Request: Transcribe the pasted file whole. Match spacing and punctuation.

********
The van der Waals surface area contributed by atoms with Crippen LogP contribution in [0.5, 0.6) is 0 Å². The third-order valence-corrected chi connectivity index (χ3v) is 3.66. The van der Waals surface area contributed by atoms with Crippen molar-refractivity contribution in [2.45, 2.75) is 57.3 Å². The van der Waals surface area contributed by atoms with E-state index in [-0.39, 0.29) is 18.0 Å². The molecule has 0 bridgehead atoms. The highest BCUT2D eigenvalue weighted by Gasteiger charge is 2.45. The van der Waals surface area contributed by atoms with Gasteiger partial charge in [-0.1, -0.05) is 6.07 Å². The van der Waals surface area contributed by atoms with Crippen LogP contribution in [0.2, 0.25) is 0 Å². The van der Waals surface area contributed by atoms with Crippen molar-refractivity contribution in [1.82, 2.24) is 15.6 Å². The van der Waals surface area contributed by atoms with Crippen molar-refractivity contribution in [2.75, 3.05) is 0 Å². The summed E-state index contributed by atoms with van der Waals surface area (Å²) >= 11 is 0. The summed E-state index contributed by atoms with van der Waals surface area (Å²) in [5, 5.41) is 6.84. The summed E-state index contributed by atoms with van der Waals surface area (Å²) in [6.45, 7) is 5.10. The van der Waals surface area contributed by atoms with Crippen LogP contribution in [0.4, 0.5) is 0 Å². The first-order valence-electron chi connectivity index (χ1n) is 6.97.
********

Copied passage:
The van der Waals surface area contributed by atoms with Crippen LogP contribution in [0.5, 0.6) is 0 Å². The third-order valence-corrected chi connectivity index (χ3v) is 3.66. The van der Waals surface area contributed by atoms with Crippen molar-refractivity contribution in [2.45, 2.75) is 57.3 Å². The van der Waals surface area contributed by atoms with E-state index in [-0.39, 0.29) is 18.0 Å². The molecule has 0 bridgehead atoms. The highest BCUT2D eigenvalue weighted by Gasteiger charge is 2.45. The van der Waals surface area contributed by atoms with Gasteiger partial charge in [-0.1, -0.05) is 6.07 Å². The van der Waals surface area contributed by atoms with Crippen LogP contribution in [0.2, 0.25) is 0 Å². The van der Waals surface area contributed by atoms with Crippen molar-refractivity contribution in [1.82, 2.24) is 15.6 Å². The van der Waals surface area contributed by atoms with Crippen molar-refractivity contribution in [2.75, 3.05) is 0 Å². The summed E-state index contributed by atoms with van der Waals surface area (Å²) >= 11 is 0. The summed E-state index contributed by atoms with van der Waals surface area (Å²) in [5, 5.41) is 6.84. The summed E-state index contributed by atoms with van der Waals surface area (Å²) in [6.45, 7) is 5.10. The van der Waals surface area contributed by atoms with Crippen LogP contribution in [0.4, 0.5) is 0 Å². The first-order valence-electron chi connectivity index (χ1n) is 6.97.